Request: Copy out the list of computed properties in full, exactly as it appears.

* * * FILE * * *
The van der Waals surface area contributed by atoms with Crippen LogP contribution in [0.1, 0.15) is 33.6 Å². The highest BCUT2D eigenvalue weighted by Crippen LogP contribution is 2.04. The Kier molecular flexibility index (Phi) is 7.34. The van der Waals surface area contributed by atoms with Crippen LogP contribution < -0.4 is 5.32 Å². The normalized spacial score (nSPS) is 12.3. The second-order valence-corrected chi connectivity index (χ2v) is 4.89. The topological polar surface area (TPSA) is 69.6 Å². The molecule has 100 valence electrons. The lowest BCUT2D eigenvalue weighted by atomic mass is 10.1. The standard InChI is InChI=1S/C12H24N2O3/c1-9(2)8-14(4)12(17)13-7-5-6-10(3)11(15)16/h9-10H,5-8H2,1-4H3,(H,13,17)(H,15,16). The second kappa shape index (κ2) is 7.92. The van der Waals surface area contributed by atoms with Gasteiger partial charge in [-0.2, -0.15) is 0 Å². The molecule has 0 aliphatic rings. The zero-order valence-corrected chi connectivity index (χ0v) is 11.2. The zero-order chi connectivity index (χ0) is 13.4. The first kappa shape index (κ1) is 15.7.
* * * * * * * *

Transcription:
The van der Waals surface area contributed by atoms with Crippen LogP contribution in [0.1, 0.15) is 33.6 Å². The highest BCUT2D eigenvalue weighted by Crippen LogP contribution is 2.04. The Kier molecular flexibility index (Phi) is 7.34. The van der Waals surface area contributed by atoms with Crippen LogP contribution < -0.4 is 5.32 Å². The normalized spacial score (nSPS) is 12.3. The second-order valence-corrected chi connectivity index (χ2v) is 4.89. The topological polar surface area (TPSA) is 69.6 Å². The molecule has 100 valence electrons. The lowest BCUT2D eigenvalue weighted by atomic mass is 10.1. The standard InChI is InChI=1S/C12H24N2O3/c1-9(2)8-14(4)12(17)13-7-5-6-10(3)11(15)16/h9-10H,5-8H2,1-4H3,(H,13,17)(H,15,16). The second kappa shape index (κ2) is 7.92. The van der Waals surface area contributed by atoms with Gasteiger partial charge in [-0.2, -0.15) is 0 Å². The molecule has 0 aliphatic rings. The zero-order valence-corrected chi connectivity index (χ0v) is 11.2. The zero-order chi connectivity index (χ0) is 13.4. The first kappa shape index (κ1) is 15.7.